July 2019 newsletter: One participant’s view of the Conference

16 Jul 2019

This is an edited version of a blog posted by Rain Newton Smith, Chief Economist at the CBI, to her CBI colleagues shortly after the Conference. It’s interesting that Rain notes a change in presentations over the years. ‘These were people passionate about their work, modest in their assumptions but clear about how their findings could help to change the world.’ Might this have anything to do with the increasing emphasis on ‘impact’ in the Research Evaluation Framework? Readers’ views (as always) would be welcome.

After a draining few weeks staring into the precipice of a no deal Brexit, I feel refreshed, renewed and rejuvenated. And it’s all down to the Royal Economic Society’s Annual conference. The economics profession has come under a lot of criticism lately. We failed to spot the global financial crisis, and the UK’s productivity puzzle continues to confound economists with no real answer as to why the UK has faced a lost decade of rising living standards. Our forecasts are ‘wrong’ and we’ve failed to get our voice on the economic damage of Brexit heard. There isn’t enough diversity of thought in the profession, and it is failing to attract young women to study economics creating concerns about the pipeline and robustness of policy decision-making.

Yet a few days on the campus of the University of Warwick for the Royal Economic Society’s Annual Conference, shows how wrong this impression is. When I last attended this conference at Warwick, I was a young graduate, fresh-faced at the Bank of England and working on how new technologies (back in the ‘00s’, it was all about the internet and the falling price of computer processing power) were changing business investment. But the lectures I attended back then did not seem to reflect the real world. There were too many over-simplified mathematical models which did not reflect human behaviour and apart from the world of central banking, there were precious few reflections on what these models or results meant for policy decisions.

But twenty years later, I was amazed at the range of papers on offer. I have to confess, (and this is a bit sad!), I felt like a kid in a sweet shop, spoiled for choice. Did I attend the session on how funding for Sure Start centres in the UK had affected social mobility? Or how programmes targeted at women in developing countries could affect teenage behaviour? What impact does free school meals have on childhood obesity? What about universal free childcare on long-run health outcomes? That many of these sessions ran in parallel made my choices even tougher.

Gone are the days of clever PhD students who couldn’t explain their results to an audience, hiding behind equations. These were people passionate about their work, modest in their assumptions but clear about how their findings could help to change the world. Newer techniques were also in evidence. Researchers at NESTA, the innovation foundation, were using big data analytics to compute a new index of skills in real time, using artificial intelligence to search job adverts, to see what skills businesses are asking for right now when they are looking to recruit.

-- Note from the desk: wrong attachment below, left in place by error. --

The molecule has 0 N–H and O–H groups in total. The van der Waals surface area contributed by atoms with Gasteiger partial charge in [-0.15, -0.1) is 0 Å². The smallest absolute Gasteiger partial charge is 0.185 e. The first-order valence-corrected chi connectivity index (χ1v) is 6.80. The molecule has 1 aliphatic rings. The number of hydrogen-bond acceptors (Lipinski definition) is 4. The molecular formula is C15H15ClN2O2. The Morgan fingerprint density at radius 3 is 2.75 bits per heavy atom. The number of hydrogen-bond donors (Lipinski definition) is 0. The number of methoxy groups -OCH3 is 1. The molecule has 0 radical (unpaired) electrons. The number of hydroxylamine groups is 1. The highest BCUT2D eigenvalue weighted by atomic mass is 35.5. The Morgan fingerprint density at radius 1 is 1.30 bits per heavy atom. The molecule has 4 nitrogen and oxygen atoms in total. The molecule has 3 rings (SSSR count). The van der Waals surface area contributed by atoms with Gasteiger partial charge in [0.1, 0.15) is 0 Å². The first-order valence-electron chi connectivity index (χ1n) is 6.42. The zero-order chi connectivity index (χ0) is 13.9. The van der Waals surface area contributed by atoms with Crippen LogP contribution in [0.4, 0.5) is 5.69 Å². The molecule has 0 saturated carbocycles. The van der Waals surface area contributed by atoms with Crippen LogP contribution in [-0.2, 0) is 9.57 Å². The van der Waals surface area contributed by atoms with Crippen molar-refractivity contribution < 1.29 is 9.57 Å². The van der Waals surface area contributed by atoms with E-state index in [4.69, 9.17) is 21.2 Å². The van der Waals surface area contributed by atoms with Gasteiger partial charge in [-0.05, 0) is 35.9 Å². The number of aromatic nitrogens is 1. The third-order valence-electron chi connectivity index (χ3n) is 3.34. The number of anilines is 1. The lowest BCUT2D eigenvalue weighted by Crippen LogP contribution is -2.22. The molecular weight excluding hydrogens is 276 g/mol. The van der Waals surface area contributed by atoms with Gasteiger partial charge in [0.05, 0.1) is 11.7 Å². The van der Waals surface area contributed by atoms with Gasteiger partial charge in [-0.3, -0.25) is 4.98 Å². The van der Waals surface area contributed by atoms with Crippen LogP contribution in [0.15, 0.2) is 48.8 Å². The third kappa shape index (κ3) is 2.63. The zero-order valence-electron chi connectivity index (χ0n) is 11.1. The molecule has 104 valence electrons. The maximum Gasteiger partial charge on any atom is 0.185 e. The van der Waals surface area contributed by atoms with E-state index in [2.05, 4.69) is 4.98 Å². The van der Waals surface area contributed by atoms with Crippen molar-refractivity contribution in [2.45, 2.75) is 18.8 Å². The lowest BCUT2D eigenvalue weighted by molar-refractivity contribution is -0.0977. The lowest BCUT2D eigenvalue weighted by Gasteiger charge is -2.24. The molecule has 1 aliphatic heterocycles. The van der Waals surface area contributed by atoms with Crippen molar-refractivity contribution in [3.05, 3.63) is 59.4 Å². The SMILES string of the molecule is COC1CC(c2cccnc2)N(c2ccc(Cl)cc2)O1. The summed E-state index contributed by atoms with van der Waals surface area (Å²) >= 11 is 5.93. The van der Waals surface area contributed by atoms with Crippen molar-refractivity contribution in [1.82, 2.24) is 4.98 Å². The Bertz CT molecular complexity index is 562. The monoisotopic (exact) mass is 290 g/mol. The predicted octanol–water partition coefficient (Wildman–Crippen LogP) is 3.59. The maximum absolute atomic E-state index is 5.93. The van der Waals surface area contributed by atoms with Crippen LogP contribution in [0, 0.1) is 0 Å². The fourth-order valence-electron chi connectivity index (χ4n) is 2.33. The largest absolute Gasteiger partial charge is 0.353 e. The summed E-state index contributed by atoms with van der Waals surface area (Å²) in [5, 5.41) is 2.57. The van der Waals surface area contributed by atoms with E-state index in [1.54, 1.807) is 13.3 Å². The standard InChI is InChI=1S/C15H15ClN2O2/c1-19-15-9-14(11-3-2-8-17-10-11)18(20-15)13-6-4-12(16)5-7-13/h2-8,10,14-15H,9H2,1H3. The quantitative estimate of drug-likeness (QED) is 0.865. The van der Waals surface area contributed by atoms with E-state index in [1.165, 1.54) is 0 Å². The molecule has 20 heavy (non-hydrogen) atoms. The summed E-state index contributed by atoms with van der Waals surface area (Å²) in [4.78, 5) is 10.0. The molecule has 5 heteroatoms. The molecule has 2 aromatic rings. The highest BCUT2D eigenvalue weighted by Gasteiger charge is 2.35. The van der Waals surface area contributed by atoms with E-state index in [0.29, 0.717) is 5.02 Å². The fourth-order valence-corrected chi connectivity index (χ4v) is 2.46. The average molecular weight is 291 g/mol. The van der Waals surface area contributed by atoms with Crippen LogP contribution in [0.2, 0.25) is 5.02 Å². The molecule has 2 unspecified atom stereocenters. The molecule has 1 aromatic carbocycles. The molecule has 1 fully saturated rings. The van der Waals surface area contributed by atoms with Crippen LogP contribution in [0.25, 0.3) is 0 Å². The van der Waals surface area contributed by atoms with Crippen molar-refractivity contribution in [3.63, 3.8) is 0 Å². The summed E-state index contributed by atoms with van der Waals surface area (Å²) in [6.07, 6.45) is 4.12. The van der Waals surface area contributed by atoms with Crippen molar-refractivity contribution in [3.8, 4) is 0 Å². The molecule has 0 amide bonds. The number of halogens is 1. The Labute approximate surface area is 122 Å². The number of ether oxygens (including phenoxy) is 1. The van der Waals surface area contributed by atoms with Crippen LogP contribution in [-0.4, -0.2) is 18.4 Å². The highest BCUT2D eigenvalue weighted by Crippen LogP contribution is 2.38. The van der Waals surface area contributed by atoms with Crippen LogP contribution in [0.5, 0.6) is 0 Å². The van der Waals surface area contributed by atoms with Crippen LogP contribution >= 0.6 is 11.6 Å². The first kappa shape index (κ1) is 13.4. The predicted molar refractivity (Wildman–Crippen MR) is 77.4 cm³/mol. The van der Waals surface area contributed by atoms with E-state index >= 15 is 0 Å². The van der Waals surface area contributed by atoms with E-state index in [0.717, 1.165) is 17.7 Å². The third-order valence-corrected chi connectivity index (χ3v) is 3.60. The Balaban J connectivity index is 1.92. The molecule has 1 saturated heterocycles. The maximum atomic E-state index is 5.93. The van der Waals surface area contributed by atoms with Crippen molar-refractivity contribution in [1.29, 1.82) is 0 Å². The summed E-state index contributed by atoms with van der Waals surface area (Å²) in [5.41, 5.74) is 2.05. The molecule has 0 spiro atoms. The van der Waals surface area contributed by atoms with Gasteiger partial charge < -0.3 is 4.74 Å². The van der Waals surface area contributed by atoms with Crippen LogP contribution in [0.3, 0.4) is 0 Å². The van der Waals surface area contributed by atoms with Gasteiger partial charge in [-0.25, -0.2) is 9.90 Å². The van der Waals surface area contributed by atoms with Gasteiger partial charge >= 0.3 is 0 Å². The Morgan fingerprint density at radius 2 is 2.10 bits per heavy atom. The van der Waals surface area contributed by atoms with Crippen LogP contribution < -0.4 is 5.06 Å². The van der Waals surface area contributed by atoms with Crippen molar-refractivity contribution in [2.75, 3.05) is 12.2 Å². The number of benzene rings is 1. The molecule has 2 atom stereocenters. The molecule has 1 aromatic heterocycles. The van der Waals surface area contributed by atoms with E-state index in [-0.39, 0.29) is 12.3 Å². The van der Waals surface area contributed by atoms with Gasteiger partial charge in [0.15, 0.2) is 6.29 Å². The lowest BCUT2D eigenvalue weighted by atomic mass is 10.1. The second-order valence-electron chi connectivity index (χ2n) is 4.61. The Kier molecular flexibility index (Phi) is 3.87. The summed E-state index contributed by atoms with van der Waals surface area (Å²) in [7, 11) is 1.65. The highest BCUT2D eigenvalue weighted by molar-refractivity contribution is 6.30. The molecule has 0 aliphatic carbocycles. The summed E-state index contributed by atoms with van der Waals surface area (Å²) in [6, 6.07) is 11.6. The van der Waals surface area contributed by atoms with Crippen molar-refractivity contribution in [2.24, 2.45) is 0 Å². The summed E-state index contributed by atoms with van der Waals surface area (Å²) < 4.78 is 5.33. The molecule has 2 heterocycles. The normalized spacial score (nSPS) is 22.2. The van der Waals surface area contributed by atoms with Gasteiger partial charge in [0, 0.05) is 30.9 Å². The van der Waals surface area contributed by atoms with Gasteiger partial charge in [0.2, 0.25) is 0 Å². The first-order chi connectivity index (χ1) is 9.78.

I attended a great session by Anna Vignoles (University of Cambridge), Jack Britton (IFS) and others on the returns to higher education funded by the Institute for Fiscal Studies. The new LEO (Longitudinal Education Outcomes) data allows researchers to trace individuals from their results at school, through to which university and subject they choose (if that’s their path), through to how much they earn later in life from HMRC data. So, you can calculate the return an individual gets from a degree and control for their results at school. It shows that for most people, university pays for itself, but you do have to be selective on what you choose to study and where. It was very encouraging to see that women studying economics was second only to medicine in terms of the boost to earnings five years after graduation.

Another fascinating session looked at the rise of hate crime in the UK after the EU referendum and also whether President Trump’s use of social media has had an impact on hate crimes in the USA.  Recorded hate crime in the UK rose significantly after the referendum, and often more in areas that voted remain. The referendum result may have provided information on ‘social norms’ which meant some individuals felt more license to commit crimes where they would have held back previously. Across the pond, to the USA and a paper looking at Trump and his impact on reported hate crimes. While hate crime under Trump overall wasn’t necessarily higher than under previous  presidents, anti-Muslim hate crimes have risen, and this work showed a link to the rise in social media and Trump’s tweets. As with previous developments in mass media, from the printed press or other, the media can be used for good or for ill, but it certainly has an impact.

And if people feel there aren’t enough women leading the dismal science, the session on women in economics should change that. With female chief economists at the OECD, the EBRD, the IMF, the World Bank, it’s hard to say that's genuinely the case. And the profession is waking up to the fact it needs to talk about how to make it more attractive for young women to study economics in the first place, choose it as a profession and use it to make a difference to the world around them. For anyone thinking that economics could be for them, or anyone curious about the world around them and how data and analysis can be used to make better decisions, have a look at the papers from the conference.  We probably still need more papers that look at the economics of climate change but one thing is clear to me — we need more time for experts in our lives, not less.